This page is where we will post various technical pages, reviews and updates as they relate to our race car builds. If you have something that you think we’d enjoy or leverage, please let us know. This is a work in progress and updates are happening all the time. Enjoy
We installed a great live streaming analytics based monitoring system.
With our current build, the RatsNets, which is a 1997 Mazda MX6, the fuel tank is the worst design ever for racing. For a street car, daily driver, it was more than sufficient. The stock design is the plastic tank is located under the car, near the rear axle, but spread out from side rail to side rail. It holds 15.8 gallons or 60 liters.
When we are endurance racing, and with a full tank, we can only run for 1.5 hours until we start exhibiting fuel starvation issues. Upon review, we are only consuming approximately 5 gallons per hour, which is pretty good for a V6 running at 10mpg. Leaving half a tank of fuel still remaining in the tank, which does not bode well for racing.
To resolve this we ordered a proper fuel cell from Pyrotect Racing Cells and with that they installed a Holley Hydramat for us to on the fuel pickup line. With the rules of ChumpCar, we are allowed to increase our fuel capacity by 2 gallons, and given the options on tanks, left us with an 18 gallon version. At our current consumption rate of 5 gallons per hour, we should now get over 3 hours if needed.
The tank is also aluminium, super light and FIA FT3 safety certified.
We are going to opt for external fuel filter and fuel pump to keep things as simple and serviceable as possible.
With the new fuel cell and holley hydramat, we should easilty be able to go the full 2 hours on any track now.
Holley Hydramat is an amazing technology that helps pickup fuel from a fuel cell or gas tank. It attaches to the fuel pickup line and sits on the bottom of the tank. They come in may different sizes and configurations. Excellent technology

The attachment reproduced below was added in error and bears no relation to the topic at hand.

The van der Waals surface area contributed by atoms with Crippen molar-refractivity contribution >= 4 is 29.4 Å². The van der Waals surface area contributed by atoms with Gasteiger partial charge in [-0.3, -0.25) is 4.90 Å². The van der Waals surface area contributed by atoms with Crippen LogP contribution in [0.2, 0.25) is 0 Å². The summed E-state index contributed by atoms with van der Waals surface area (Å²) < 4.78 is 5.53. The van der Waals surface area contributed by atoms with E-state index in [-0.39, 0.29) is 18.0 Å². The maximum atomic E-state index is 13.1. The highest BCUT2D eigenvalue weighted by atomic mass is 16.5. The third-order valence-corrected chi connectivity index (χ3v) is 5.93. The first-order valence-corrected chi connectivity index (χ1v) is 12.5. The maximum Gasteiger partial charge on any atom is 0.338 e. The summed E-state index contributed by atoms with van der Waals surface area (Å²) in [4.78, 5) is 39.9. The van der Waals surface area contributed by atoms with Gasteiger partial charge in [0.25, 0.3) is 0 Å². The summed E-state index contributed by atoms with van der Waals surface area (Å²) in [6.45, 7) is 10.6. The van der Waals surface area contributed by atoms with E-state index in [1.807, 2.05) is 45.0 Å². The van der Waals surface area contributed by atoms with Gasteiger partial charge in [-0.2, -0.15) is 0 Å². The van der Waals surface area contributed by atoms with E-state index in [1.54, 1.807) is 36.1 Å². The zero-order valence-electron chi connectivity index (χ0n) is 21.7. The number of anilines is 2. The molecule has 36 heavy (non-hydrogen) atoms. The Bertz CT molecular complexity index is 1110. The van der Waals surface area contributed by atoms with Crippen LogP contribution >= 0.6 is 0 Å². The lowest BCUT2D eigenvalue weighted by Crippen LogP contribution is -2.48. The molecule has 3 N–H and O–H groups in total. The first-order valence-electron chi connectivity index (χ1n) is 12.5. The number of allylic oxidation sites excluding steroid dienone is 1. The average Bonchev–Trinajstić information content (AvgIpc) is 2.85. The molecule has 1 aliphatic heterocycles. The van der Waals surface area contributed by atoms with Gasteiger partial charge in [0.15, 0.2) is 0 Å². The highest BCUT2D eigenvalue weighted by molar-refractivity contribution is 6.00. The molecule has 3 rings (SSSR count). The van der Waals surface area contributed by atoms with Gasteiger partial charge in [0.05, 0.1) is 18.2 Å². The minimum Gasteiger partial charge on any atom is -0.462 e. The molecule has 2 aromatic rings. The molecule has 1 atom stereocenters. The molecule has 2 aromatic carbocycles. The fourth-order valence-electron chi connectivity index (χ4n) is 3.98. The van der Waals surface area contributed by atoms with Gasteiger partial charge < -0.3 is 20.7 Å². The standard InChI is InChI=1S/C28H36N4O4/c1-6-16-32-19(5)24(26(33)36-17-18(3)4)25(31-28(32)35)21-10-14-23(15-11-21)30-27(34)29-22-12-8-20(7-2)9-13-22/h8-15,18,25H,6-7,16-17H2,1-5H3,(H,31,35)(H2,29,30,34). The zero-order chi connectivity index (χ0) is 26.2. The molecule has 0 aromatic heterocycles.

As we continue to learn how to prepare a race car, and install quality parts, we improve the car at every turn of our car build. When we first built our car, we thought the stock oil cooler, which leveraged the engine coolant mechanics, was sufficient. We did not have an oil pressure sensor nor a oil temperature sensor. We relied upon the engine temperature gauge as our measurement device for engine health.
The engine that we had in our car on the first race weekend, Aug 2016, was a high mileage engine. We refreshed all the belts, hoses and gaskets. We did not pull the heads, but pretty much refreshed the motor as best as we could. But at the conclusion of the race, we found considerable amount of particulate matter in the oil filter.
We figured the engine just let go and the bearings were bad. So another donor car was purchased from Lethbridge. Long drive there and back, but we got another engine that we could leverage. This motor didn’t look as good as the previous one, so we decided to rebuild this one and sent it to “The Block Shop” in Edmonton to get new pistons put in, rebore the cylinders to 0.020” oversize as well as grind the cylinder heads and a thorough cleaning. Once we got this engine back, we painted it yellow.
We installed this motor for the 2017 race season and this motor sounded better, but we still had some small noise to some of the lifters. They would quiet down after a few minutes as the oil pressure built up. Nothing of concern was noted really and the engine sounded good. We were hopeful we have gotten our power back that was noticeably absent from the previous engine.